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Rome Memorandum on Good Practices for Rehabilitation and Reintegration of Violent Extremist Offenders (GCTF)

Governments have been increasingly focused on developing more effective strategies to reduce the appeal of terrorism and limit the pool of potential recruits. By better understanding the radicalization process and why people become terrorists, and more broadly, the underlying conditions conducive to terrorism, it is possible to formulate the steps to take to counter violent extremist ideologies. As part of the effort to counter violent extremism in all of its forms and manifestations, there is an increasing focus on prisons1 for several reasons. First, absent the appropriate and necessary safeguards, prisons may provide a „safe haven‟ where terrorists can network, compare and exchange tactics, recruit and radicalize new members, and even direct deadly operations outside the prison. Second, most imprisoned extremists will eventually be released. In order to reduce the likelihood that these individuals will return to terrorism after their release, it is essential to find ways to help them disengage from violent activities. Finally, while prisons have at times been environments where violent extremism has festered, the prison setting can also present opportunities for positive change – serving as a place where the tide of violent radicalism can be reversed. Prisoners live in a controlled environment, where the negative influences from their past which pushed them toward violent extremism can be minimized. They can instead be surrounded by persons who encourage them to pursue a more positive path. There are examples of individuals who entered prison as extremists, were rehabilitated and were then released as enthusiastic messengers against violent extremist philosophies.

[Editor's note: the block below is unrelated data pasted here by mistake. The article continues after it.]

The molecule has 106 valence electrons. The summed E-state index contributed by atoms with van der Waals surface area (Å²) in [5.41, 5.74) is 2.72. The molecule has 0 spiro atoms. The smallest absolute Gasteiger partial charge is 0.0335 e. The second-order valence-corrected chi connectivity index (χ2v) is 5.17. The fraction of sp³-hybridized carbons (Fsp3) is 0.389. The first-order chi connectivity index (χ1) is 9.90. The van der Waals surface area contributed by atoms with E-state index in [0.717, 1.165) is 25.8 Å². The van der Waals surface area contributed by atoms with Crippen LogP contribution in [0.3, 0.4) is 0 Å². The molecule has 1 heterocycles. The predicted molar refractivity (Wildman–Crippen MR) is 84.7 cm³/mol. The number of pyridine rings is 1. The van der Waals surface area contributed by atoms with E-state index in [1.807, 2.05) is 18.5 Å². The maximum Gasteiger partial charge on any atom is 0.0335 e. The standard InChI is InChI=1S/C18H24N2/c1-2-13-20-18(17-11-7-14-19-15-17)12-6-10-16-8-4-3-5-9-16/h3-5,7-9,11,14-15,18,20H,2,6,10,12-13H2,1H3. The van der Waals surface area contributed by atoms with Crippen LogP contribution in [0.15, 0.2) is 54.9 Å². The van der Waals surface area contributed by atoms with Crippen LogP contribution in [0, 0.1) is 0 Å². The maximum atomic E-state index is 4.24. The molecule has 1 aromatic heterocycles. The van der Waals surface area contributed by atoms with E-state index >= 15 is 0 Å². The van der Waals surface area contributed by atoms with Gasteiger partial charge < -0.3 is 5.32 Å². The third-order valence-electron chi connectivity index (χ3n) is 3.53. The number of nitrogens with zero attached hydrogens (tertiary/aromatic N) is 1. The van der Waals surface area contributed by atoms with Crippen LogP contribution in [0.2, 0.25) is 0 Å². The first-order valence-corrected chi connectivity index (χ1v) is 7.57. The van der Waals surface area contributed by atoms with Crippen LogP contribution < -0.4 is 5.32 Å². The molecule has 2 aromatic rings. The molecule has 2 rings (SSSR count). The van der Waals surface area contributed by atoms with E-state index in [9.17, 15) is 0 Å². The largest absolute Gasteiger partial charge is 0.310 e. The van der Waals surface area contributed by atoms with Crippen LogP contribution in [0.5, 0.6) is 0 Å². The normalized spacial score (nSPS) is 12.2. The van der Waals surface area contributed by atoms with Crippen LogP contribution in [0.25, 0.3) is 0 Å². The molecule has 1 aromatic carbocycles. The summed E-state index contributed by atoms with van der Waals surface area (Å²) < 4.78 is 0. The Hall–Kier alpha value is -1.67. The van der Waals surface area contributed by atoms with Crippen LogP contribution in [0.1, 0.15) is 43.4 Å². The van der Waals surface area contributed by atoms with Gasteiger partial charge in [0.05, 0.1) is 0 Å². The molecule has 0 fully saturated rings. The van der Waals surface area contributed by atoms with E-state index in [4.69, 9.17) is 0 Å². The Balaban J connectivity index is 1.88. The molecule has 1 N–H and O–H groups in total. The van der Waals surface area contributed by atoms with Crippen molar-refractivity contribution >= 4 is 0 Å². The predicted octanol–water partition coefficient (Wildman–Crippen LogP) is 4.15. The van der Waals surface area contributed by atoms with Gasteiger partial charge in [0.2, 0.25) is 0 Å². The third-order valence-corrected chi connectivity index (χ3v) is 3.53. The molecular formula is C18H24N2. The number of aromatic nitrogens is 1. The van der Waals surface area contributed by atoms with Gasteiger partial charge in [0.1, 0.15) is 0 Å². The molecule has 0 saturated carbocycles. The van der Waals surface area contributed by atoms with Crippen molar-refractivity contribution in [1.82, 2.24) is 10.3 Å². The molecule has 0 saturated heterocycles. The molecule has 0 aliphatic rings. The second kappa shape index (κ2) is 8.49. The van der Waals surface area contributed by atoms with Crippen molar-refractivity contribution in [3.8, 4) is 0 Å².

In recognition of the fact that prisons can be incubators for violent extremist ideology or be institutions for reform, a number of governments from different regions have established prison-based rehabilitation programs. These programs are designed to rehabilitate violent extremists and reintegrate them back into society with a reduced risk of recidivism. This increase in the number of programs is a promising development and one that should be further encouraged, given the global and increasingly diffuse and decentralized nature of the threat. However, it is critical that States engaged in these efforts share information about their efforts with other interested States. While a onesize-fits-all approach is unlikely to work, knowing what other States have tried, whether at the national or local level, may be useful. Learning more about what has succeeded and what has failed and why can offer valuable lessons for governments as they work to build or improve their own programs.

All States are encouraged to consider the following list of recommended principles and good practices should they seek to strengthen existing or develop new programs or policies in this field, while recognizing that implementation of these practices must be consistent with applicable international law, as well as national law and regulations, taking into account the varied histories, cultures, and legal systems among States.

Topic: Rehabilitation and Re-integration
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